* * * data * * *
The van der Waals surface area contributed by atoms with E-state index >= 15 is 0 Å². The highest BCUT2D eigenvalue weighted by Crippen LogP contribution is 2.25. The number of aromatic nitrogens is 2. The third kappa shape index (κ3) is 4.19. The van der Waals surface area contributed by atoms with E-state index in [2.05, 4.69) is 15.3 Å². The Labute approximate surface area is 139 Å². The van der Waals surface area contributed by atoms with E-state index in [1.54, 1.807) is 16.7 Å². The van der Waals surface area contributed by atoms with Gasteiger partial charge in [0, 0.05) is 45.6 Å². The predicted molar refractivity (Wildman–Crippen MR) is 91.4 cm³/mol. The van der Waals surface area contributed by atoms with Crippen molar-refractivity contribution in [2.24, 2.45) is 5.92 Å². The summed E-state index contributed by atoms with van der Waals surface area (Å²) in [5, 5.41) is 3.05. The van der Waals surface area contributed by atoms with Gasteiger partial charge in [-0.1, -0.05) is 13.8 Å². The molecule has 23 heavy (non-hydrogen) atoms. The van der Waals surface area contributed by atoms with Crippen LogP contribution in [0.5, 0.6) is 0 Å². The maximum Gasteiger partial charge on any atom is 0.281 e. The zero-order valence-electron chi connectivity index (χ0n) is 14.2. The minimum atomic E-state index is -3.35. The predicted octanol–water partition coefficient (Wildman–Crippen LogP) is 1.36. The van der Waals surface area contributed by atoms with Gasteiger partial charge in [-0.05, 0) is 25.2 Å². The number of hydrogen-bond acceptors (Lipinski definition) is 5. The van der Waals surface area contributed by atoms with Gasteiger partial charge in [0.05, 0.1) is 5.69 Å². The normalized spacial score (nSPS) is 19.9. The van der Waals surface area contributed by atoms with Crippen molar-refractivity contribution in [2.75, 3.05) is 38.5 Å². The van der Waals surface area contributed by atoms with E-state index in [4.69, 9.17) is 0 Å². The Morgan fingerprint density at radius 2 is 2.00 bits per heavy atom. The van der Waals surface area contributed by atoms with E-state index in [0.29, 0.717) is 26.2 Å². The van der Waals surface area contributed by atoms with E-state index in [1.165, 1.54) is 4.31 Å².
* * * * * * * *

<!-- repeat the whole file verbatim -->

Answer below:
The van der Waals surface area contributed by atoms with E-state index >= 15 is 0 Å². The highest BCUT2D eigenvalue weighted by Crippen LogP contribution is 2.25. The number of aromatic nitrogens is 2. The third kappa shape index (κ3) is 4.19. The van der Waals surface area contributed by atoms with E-state index in [2.05, 4.69) is 15.3 Å². The Labute approximate surface area is 139 Å². The van der Waals surface area contributed by atoms with E-state index in [1.54, 1.807) is 16.7 Å². The van der Waals surface area contributed by atoms with Gasteiger partial charge in [0, 0.05) is 45.6 Å². The predicted molar refractivity (Wildman–Crippen MR) is 91.4 cm³/mol. The van der Waals surface area contributed by atoms with Crippen molar-refractivity contribution in [2.24, 2.45) is 5.92 Å². The summed E-state index contributed by atoms with van der Waals surface area (Å²) in [5, 5.41) is 3.05. The van der Waals surface area contributed by atoms with Gasteiger partial charge in [-0.1, -0.05) is 13.8 Å². The molecule has 23 heavy (non-hydrogen) atoms. The van der Waals surface area contributed by atoms with Crippen LogP contribution in [0.5, 0.6) is 0 Å². The maximum Gasteiger partial charge on any atom is 0.281 e. The zero-order valence-electron chi connectivity index (χ0n) is 14.2. The minimum atomic E-state index is -3.35. The predicted octanol–water partition coefficient (Wildman–Crippen LogP) is 1.36. The van der Waals surface area contributed by atoms with Gasteiger partial charge in [-0.05, 0) is 25.2 Å². The number of hydrogen-bond acceptors (Lipinski definition) is 5. The van der Waals surface area contributed by atoms with Gasteiger partial charge in [0.05, 0.1) is 5.69 Å². The normalized spacial score (nSPS) is 19.9. The van der Waals surface area contributed by atoms with Crippen molar-refractivity contribution in [2.75, 3.05) is 38.5 Å². The van der Waals surface area contributed by atoms with E-state index in [4.69, 9.17) is 0 Å². The Morgan fingerprint density at radius 2 is 2.00 bits per heavy atom. The van der Waals surface area contributed by atoms with E-state index in [0.29, 0.717) is 26.2 Å². The van der Waals surface area contributed by atoms with E-state index in [1.165, 1.54) is 4.31 Å².